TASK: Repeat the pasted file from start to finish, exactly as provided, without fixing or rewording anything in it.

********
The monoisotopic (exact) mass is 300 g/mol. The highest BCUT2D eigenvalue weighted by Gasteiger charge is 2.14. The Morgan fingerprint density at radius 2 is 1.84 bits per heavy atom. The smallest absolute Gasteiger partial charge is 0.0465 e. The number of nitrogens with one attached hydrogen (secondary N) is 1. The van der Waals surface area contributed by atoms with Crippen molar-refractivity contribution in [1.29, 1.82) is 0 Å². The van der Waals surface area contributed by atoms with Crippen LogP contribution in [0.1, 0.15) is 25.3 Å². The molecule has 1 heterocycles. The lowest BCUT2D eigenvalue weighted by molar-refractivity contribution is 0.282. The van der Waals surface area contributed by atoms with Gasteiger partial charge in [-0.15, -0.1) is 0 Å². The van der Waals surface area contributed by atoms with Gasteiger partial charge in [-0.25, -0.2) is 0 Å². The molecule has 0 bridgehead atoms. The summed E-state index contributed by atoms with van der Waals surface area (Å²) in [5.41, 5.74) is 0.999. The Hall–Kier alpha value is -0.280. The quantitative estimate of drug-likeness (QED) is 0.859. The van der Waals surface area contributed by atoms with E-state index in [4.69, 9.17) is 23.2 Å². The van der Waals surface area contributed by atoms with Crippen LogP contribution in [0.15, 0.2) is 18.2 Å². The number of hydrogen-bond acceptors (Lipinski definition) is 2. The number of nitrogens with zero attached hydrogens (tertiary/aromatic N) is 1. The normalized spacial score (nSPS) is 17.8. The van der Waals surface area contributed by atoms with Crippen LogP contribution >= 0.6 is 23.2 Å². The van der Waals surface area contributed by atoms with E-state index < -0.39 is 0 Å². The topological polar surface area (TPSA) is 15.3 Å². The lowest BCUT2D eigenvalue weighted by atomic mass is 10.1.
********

The monoisotopic (exact) mass is 300 g/mol. The highest BCUT2D eigenvalue weighted by Gasteiger charge is 2.14. The Morgan fingerprint density at radius 2 is 1.84 bits per heavy atom. The smallest absolute Gasteiger partial charge is 0.0465 e. The number of nitrogens with one attached hydrogen (secondary N) is 1. The van der Waals surface area contributed by atoms with Crippen molar-refractivity contribution in [1.29, 1.82) is 0 Å². The van der Waals surface area contributed by atoms with Crippen LogP contribution in [0.1, 0.15) is 25.3 Å². The molecule has 1 heterocycles. The lowest BCUT2D eigenvalue weighted by molar-refractivity contribution is 0.282. The van der Waals surface area contributed by atoms with Gasteiger partial charge in [-0.15, -0.1) is 0 Å². The van der Waals surface area contributed by atoms with Gasteiger partial charge in [-0.25, -0.2) is 0 Å². The molecule has 0 bridgehead atoms. The summed E-state index contributed by atoms with van der Waals surface area (Å²) in [5.41, 5.74) is 0.999. The Hall–Kier alpha value is -0.280. The quantitative estimate of drug-likeness (QED) is 0.859. The van der Waals surface area contributed by atoms with E-state index in [4.69, 9.17) is 23.2 Å². The van der Waals surface area contributed by atoms with Crippen LogP contribution in [0.15, 0.2) is 18.2 Å². The number of hydrogen-bond acceptors (Lipinski definition) is 2. The number of nitrogens with zero attached hydrogens (tertiary/aromatic N) is 1. The normalized spacial score (nSPS) is 17.8. The van der Waals surface area contributed by atoms with Crippen LogP contribution >= 0.6 is 23.2 Å². The van der Waals surface area contributed by atoms with E-state index < -0.39 is 0 Å². The topological polar surface area (TPSA) is 15.3 Å². The lowest BCUT2D eigenvalue weighted by atomic mass is 10.1.